Do you feel overwhelmed by the growing amount of scams on the Web? If so, you are not alone. We will help you get familiar with some of the top internet scams to make it easier to detect them.
The internet is without a doubt a wonderful and exciting place filled with information on pretty much anything you could imagine. Unfortunately, its popularity and importance in everyday life has attracted cybercriminals that do their best to victimize users for financial and other gains. Internet scams are nothing new, and as time passes they seem to be getting more sophisticated.
As internet scams are detected, the criminals behind them work harder to come up with new ideas to bypass detection. Unless you constantly keep up with news in the world of internet security, you may be unaware of certain scams that are making the rounds. To help you stay informed of what is out there and to show you some of the techniques being employed by scammers, this article will detail some of the top internet scams that have been annoying and victimizing users for some time now. There are obviously variations of these scams, but the ones listed are what you will normally find. Hopefully reading about these scams will open your eyes as to what is out there and what could pop up in the future.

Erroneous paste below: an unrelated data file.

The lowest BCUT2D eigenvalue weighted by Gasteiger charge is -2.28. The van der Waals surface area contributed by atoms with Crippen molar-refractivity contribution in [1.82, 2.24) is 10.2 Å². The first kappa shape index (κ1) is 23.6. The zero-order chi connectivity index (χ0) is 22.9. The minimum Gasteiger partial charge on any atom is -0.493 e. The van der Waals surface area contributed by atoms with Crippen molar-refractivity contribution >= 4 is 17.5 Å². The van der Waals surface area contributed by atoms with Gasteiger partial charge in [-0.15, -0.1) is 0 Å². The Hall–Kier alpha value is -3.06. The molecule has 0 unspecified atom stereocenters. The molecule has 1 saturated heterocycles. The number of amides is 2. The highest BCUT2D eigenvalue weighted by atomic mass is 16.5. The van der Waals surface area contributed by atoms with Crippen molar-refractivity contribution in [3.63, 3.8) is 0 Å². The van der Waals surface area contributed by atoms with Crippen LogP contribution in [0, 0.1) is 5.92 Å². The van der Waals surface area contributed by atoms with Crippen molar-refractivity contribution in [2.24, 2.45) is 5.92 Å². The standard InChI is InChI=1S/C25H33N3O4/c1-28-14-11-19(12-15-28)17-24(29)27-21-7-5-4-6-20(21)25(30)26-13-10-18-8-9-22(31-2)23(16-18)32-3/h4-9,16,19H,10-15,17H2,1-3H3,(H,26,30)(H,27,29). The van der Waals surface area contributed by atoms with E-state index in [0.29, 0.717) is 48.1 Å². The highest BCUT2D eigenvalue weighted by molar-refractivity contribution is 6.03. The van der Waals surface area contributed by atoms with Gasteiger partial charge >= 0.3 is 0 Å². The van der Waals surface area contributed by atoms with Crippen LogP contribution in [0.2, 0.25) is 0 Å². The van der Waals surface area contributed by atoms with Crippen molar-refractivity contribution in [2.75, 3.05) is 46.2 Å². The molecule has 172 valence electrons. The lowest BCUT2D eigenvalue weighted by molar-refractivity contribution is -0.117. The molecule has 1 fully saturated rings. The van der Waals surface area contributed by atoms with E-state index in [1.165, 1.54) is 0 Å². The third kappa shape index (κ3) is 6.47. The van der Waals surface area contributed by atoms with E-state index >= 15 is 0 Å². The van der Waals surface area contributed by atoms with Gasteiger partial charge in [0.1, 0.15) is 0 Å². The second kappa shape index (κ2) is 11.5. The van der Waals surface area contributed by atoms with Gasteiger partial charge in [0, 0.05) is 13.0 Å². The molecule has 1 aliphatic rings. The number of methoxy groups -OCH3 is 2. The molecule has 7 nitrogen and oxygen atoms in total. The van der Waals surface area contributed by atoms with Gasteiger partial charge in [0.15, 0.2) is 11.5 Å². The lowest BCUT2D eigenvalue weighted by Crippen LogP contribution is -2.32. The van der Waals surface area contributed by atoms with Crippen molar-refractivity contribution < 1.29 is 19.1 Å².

Loan or Credit Scam with Upfront Fees
With the economy in such a bad position, many people are scrambling just to make ends meet. Credit cards are a viable option for many when it comes to paying the bills, so the need for such fallbacks as an emergency is rather high. Cybercriminals know this and have devised scams that require upfront fees in exchange for quick loan and credit card approvals.
This scam, like many others, leverages the power of human greed and the never-ending need for money. Some may be so blinded by the promise of a quick loan or credit card approval that they fail to see the ridiculousness of the offer. Would a legitimate bank or financial institution require you to pay hefty fees upfront in exchange for credit? It is not likely. After all, many people in need of a quick loan do not have the necessary money to pay for such fees. Also, why would an institution approve a loan without knowing any of your credit history? That would be a huge risk. Here is another example of a scam that is too good to be true. Still, it works and has successfully lined the pockets of its creators with the money of unsuspecting victims.
Money at Home Scam
There is no shortage of programs on the Web that promise you big paychecks for doing virtually nothing. These programs say that you can work at home and make money by simply running a program on your computer. Sometimes that program reportedly stores “printed reports” on disk, or says that you will perform a similar function for the company. Now, before we go any further, think of how silly this sounds. If you could truly run a program on your computer and get paid well for doing so, wouldn’t everybody be doing it? Sure, but that is not the case. Yet, this scam still works on those eager to make quick cash.